For our latest installment of MY CITY we took a trip to the other side of the world chatting to Ryan McPhun of The Ruby Suns and Spring Break about his new home town. A man of many talents - he's a songwriter, multi-instrumentalist and producer - the ex-pat Kiwi's latest residence is the chilly city of Oslo, where he tells us about the perks of living in a place surrounded by snow, art and culture.
I was born in California to an American an a Kiwi and lived in Auckland for around ten years. Last year I made the move to Oslo to be with my Norwegian lady. So for now, Oslo is my city.
An American-themed grog lair right near my apartment. The main reason I go here is because it has a beer special from 6-8pm everyday. 3 beers for 100nok ($20NZD) - that's pretty much half price.
This is Gustav Vigeland's crowning achievement. The park is chock full of his sculptures, both psychedelic and traditional, all centred around a giant obelisk comprising tonnes of individual sculptures of different kinds of humans. Also, there's a sculpture of one very angry baby.
Though a bit fancy as far as the dining/drinking establishments are concerned, Tjuvholmen is fascinating because it's essentially a neighbourhood built on stilts above the ocean. Extending out from the Aker Brygge area of Oslo, it's home to some great galleries such as Pushwagner & Haaken and one of the better Norweigen treasure troves, the Astrup Fearnly Modern Art Museum. They've got the MJ & Bubbles sculpture by Jeff Koons! Where this floating burrough meets the sea the architects made sure there was an integrated public swimming area replete with diving boards, step ladders and a sandy beach.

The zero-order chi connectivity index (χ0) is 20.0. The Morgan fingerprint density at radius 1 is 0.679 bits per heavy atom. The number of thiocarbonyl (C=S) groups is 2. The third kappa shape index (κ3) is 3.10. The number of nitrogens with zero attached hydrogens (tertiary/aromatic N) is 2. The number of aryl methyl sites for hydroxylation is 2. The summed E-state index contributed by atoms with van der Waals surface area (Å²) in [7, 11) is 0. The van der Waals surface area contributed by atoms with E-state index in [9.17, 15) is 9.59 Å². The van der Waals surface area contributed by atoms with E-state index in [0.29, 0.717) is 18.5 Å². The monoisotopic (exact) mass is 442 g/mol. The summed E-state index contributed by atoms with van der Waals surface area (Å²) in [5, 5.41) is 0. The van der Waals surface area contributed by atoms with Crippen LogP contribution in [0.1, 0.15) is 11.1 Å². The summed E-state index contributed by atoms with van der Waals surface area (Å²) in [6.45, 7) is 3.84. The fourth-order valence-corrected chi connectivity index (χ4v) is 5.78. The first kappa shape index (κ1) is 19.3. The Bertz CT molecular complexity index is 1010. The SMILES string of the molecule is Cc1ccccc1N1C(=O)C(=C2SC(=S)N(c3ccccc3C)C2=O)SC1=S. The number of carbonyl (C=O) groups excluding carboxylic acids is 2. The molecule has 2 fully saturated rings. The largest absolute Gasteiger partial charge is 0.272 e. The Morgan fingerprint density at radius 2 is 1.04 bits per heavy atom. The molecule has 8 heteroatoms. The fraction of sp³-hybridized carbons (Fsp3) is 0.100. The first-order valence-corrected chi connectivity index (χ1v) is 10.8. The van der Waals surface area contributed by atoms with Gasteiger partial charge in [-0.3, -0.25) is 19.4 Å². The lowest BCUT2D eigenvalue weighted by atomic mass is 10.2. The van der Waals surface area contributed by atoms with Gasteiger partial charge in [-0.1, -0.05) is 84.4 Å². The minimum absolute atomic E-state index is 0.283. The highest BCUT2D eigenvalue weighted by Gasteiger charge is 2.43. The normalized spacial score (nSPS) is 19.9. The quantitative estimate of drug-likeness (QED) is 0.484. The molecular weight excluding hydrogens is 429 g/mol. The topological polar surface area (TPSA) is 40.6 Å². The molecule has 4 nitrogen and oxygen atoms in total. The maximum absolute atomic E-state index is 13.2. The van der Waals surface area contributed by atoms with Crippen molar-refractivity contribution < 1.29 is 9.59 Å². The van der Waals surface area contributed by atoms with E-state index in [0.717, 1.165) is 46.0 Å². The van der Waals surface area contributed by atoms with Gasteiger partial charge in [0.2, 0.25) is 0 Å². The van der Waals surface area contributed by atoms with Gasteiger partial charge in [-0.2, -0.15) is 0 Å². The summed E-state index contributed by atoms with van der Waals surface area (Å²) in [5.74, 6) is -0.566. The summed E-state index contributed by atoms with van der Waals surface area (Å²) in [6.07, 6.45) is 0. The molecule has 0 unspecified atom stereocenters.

This is Oslo's local ski mountain and it's pretty good too. You can take the metro from Oslo central station almost to the bottom of the slopes.
A little down the mountain is apparently one of the best toboggan runs in the world. This one is about two kilometres long. There are several exposed cliffs along the way if you felt like going for a fly and it's scary how fast you can go. The metro goes right to the top of the track. Photos don't do it justice really - take a look at this video.
Nearby the Korketrekkeren is Norway's newest ski jump that you can see from almost anywhere. Ski jumping is a huge deal in Norway and they've been competing here since 1892. You can take a ski lift to the top of the jump and look down but I could never imagine doing this.
Across the street from Oslo central station, UFF is the best place to go for old Norwegian knit sweaters and 80's ski jackets. I've always enjoyed European op shops and Norway has a very long tradition of knitting with wool using unique patterns. With Oslo winters sometimes getting 30 degrees colder than your average Auckland winter's day, I'd be dead without layers of wool.
Right near my apartment, this little park is on a hill right by the river and is a great place for a picnic in the summer and to shred the rails in winter.
This is actually in Asker, 20 mins west of Oslo, and it's a great place to swim. The city has installed a 3-tiered diving platform at 3, 5 and 10 metres. I'm still too nervous to jump off the highest one.
It's still very hard to get used to the idea of the sea being freezing. Even in documentaries about Antarctica the ocean water is still flowing freely. But in Oslofjord, this isn't the case. The ocean freezes and you can walk and ski on it or just kick it with your boots.
Thanks Ryan - we would love to visit Oslo and experience all it has to offer!